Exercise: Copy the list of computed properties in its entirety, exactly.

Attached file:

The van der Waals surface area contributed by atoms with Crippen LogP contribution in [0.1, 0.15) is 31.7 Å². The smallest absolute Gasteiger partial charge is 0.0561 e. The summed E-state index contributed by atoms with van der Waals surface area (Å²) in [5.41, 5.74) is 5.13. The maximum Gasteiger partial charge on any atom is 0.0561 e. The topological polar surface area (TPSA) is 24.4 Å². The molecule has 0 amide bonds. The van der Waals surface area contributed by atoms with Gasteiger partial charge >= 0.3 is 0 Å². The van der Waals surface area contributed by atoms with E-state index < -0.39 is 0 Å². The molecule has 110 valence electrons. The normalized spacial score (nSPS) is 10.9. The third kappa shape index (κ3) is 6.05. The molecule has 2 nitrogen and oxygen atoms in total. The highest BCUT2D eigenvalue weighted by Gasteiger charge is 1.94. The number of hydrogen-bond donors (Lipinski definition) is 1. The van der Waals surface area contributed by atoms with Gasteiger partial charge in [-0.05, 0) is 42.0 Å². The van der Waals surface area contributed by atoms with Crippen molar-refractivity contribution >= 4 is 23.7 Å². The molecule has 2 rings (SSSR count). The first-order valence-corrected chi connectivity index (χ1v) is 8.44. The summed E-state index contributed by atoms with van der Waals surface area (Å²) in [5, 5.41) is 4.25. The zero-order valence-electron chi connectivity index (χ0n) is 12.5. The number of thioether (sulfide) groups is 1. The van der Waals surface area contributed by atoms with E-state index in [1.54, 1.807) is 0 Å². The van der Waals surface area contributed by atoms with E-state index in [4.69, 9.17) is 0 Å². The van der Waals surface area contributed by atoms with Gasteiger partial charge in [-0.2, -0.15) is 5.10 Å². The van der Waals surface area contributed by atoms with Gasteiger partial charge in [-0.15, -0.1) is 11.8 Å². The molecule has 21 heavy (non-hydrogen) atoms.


The van der Waals surface area contributed by atoms with Crippen LogP contribution in [0.1, 0.15) is 31.7 Å². The smallest absolute Gasteiger partial charge is 0.0561 e. The summed E-state index contributed by atoms with van der Waals surface area (Å²) in [5.41, 5.74) is 5.13. The maximum Gasteiger partial charge on any atom is 0.0561 e. The topological polar surface area (TPSA) is 24.4 Å². The molecule has 0 amide bonds. The van der Waals surface area contributed by atoms with Gasteiger partial charge >= 0.3 is 0 Å². The van der Waals surface area contributed by atoms with E-state index < -0.39 is 0 Å². The molecule has 110 valence electrons. The normalized spacial score (nSPS) is 10.9. The third kappa shape index (κ3) is 6.05. The molecule has 2 nitrogen and oxygen atoms in total. The highest BCUT2D eigenvalue weighted by Gasteiger charge is 1.94. The number of hydrogen-bond donors (Lipinski definition) is 1. The van der Waals surface area contributed by atoms with Gasteiger partial charge in [-0.05, 0) is 42.0 Å². The van der Waals surface area contributed by atoms with Crippen molar-refractivity contribution >= 4 is 23.7 Å². The molecule has 2 rings (SSSR count). The first-order valence-corrected chi connectivity index (χ1v) is 8.44. The summed E-state index contributed by atoms with van der Waals surface area (Å²) in [5, 5.41) is 4.25. The zero-order valence-electron chi connectivity index (χ0n) is 12.5. The number of thioether (sulfide) groups is 1. The van der Waals surface area contributed by atoms with E-state index in [1.54, 1.807) is 0 Å². The van der Waals surface area contributed by atoms with E-state index in [4.69, 9.17) is 0 Å². The van der Waals surface area contributed by atoms with Gasteiger partial charge in [-0.2, -0.15) is 5.10 Å². The van der Waals surface area contributed by atoms with Gasteiger partial charge in [-0.15, -0.1) is 11.8 Å². The molecule has 21 heavy (non-hydrogen) atoms.